1- Aging in oak barrels
Aging is a long and delicate process that seeks to confer a series of sensory characters to a wine in order to increase its complexity in the mouth and increase its stability.
Traditionally, this process takes place inside wooden barrels of different forest species (American oak, French oak, chestnut, etc.), and in this stage there is a natural modification of the chemical composition of the wine as a consequence of the contact of this with the wood from the barrel.
During this process, a release of tannins, phenolic acids and volatile compounds of the wood is generated that modify its sensory characteristics (Garde-Cerdán and Ancín-Azpilicueta, 2006).
In addition, a stabilization of the wine coloring matter is generated due to the micro-oxygenation process, which produces an increase in the quality of the final wine (Nguyen et al., 2010).
2- Use of chips in winemaking
Given the high cost and time required for this process, in recent years the use of wood chips in winemaking has been proposed as an alternative , of different sizes (powder, shavings, chips and planks) for the production of wines (Figure 1 ), in order to transmit characteristics of wood quickly and economically, under the premise that this process generates a product similar to that produced according to the traditional system (Araptisas et al., 2004).
How to age wine with oak shavings?
It is a common practice in countries such as Chile, Argentina, South Africa, Australia and the United States, and the European Union approved its use in 2006 in the different member countries (EC Regulation No. 1507/2006).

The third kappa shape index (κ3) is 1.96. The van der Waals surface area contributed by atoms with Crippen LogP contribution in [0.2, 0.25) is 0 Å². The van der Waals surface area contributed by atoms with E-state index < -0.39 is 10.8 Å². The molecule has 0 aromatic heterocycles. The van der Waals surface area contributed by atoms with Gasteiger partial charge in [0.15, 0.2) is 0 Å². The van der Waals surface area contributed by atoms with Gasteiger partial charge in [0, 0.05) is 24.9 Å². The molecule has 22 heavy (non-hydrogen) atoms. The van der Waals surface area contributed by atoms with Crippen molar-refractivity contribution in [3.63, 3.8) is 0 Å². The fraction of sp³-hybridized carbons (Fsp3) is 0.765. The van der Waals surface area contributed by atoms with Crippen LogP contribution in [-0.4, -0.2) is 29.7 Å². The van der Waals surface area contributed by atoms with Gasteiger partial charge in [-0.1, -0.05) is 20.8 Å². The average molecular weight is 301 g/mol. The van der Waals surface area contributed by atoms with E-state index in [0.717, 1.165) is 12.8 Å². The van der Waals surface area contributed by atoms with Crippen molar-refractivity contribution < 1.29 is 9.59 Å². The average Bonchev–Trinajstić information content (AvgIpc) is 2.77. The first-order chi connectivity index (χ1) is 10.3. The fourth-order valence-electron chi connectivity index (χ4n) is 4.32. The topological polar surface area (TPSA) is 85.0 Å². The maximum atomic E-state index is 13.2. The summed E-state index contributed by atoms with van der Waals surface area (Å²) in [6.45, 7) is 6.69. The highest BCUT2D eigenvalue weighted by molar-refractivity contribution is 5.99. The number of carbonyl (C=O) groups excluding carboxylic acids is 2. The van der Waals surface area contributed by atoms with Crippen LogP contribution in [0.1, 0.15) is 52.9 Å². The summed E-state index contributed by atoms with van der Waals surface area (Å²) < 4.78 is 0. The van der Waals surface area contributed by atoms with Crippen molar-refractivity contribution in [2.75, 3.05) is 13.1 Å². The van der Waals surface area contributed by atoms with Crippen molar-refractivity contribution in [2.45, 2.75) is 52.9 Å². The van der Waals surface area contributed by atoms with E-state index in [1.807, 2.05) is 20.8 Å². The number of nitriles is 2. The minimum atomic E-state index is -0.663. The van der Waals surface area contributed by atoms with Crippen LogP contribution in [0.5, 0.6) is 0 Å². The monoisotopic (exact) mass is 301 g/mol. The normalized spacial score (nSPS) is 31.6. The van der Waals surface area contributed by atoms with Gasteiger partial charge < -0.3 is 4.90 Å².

Obviously, the success of this technique will depend on the ability of the winemaker to use these fragments , being able to choose fragments of different varietal origin, size and toast (Figure 2), and to use them in different doses and times.
However, and despite the fact that the use of these oak fragments has two clear advantages compared to the traditional system (low price and speed), their abusive and uncontrolled use can lead to the excessive development of phenolic compounds that affect astringency and structure. of the wine, being able to confer an unwanted bitter taste.
3- Can a wine aged in oak barrels be distinguished from one macerated with oak fragments?
Given the generalization of this process, there is a clear need to legislate this process to ensure correct information to the consumer.
In this sense, the analysis of the chemical composition of wine is presented as the most efficient way to distinguish wines obtained by these two processes. Thus, Hernández-Orte et al. (2014) determined the concentration of 75 volatile compounds in wines obtained by both routes.
The results were useful to develop a criterion that allows an appropriate discrimination of both types of wines , getting to classify in an adequate way 90% of the analyzed samples. Among the compounds analyzed, the authors highlighted the high contents of vanillin, acetovanillone and syringaldehyde in the wines obtained by maceration with oak fragments .
Likewise, the authors indicated the vanillin + acetovanillone / eugenol ratio as the most discriminating ratio to be able to distinguish both processes. Thus, they found values lower than 20 in those cases in which the wine was aged in barrels , and higher values when the wine was obtained by maceration with the oak fragments.